Britain Must Grow More Sustainable Food

cowsgrass

Proposals for national food strategy calls for UK farming ‘revolution’ in response to climate change and food security (2010)

Britain must grow more food, while using less water and reducing emission of greenhouse gases, to respond to the challenge of climate change and growing world populations, the environment secretary, Hilary Benn, said yesterday.

“Food security is as important to this country’s future wellbeing, and the world’s, as energy security. We need to produce more food. We need to do it sustainably. And we need to make sure what we eat safeguards our health,” he said.

Launching the government’s food strategy for the next 20 years with a speech to the Oxford Farming Conference, he proposed a consumer-led, technological revolution to transform UK farming.

“We know that the consequences of the way we produce and consume our food are unsustainable to our planet and to ourselves,” he said. “We know we are at one of those moments in our history where the future of our economy, our environment, and our society will be shaped by the choices we make now.”

He said consumers, rather than retailers, should lead by buying “greener” food, wasting less and growing more of their own: “People power can help bring about a revolution in the way food is produced and sold.”

Food businesses, supermarkets and manufacturers would follow consumer demand for food that was local, healthy and had a smaller environmental footprint – just as consumers had pushed the rapid expansion of Fairtrade products and free range eggs in the last decade, Benn said.
Continue reading “Britain Must Grow More Sustainable Food”

Using Agricultural Biodiversity To Improve Nutrition And Health

Using Agricultural Biodiversity To Improve Nutrition And Health

This volume explores the current state of knowledge on the role of agricultural biodiversity in improving diets, nutrition and food security. Using examples and case studies from around the globe, the book explores current strategies for improving nutrition and diets and identifies key research and implementation gaps that need to be addressed to successfully promote the better use of agricultural biodiversity for rural and urban populations and societies in transition.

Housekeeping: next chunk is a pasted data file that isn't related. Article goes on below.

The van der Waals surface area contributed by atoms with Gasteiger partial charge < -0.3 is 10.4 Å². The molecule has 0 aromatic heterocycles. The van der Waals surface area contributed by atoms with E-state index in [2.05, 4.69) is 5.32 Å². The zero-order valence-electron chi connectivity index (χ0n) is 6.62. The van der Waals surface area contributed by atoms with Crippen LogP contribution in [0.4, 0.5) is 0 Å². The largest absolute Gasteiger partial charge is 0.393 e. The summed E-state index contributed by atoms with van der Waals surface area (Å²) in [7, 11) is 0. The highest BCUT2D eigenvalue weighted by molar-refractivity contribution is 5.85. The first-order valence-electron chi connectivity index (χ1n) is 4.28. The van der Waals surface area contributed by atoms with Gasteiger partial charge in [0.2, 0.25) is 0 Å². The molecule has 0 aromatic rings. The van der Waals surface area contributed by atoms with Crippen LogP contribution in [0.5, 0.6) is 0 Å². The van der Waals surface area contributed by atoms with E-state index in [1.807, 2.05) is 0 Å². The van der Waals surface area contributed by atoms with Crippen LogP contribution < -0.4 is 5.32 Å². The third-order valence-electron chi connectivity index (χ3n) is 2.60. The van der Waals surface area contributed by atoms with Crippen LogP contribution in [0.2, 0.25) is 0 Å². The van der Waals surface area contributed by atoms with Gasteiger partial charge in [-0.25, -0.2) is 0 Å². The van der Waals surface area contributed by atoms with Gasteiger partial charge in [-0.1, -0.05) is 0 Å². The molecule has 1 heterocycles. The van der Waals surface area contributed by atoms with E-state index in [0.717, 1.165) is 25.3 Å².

“Currently 868 million people are undernourished and 195 million children under five years of age are stunted. At the same time, over 1 billion people are overweight and obese in both the developed and developing world. Diseases previously associated with affluence, such as cancer, diabetes and cardio-vascular disease, are on the rise. Food system-based approaches to addressing these problems that could enhance food availability and diet quality through local production and agricultural biodiversity often fall outside the traditional scope of nutrition, and have been under-researched. As a consequence, there remains insufficient evidence to support well-defined, scalable agricultural biodiversity interventions that can be linked to improvements in nutrition outcomes.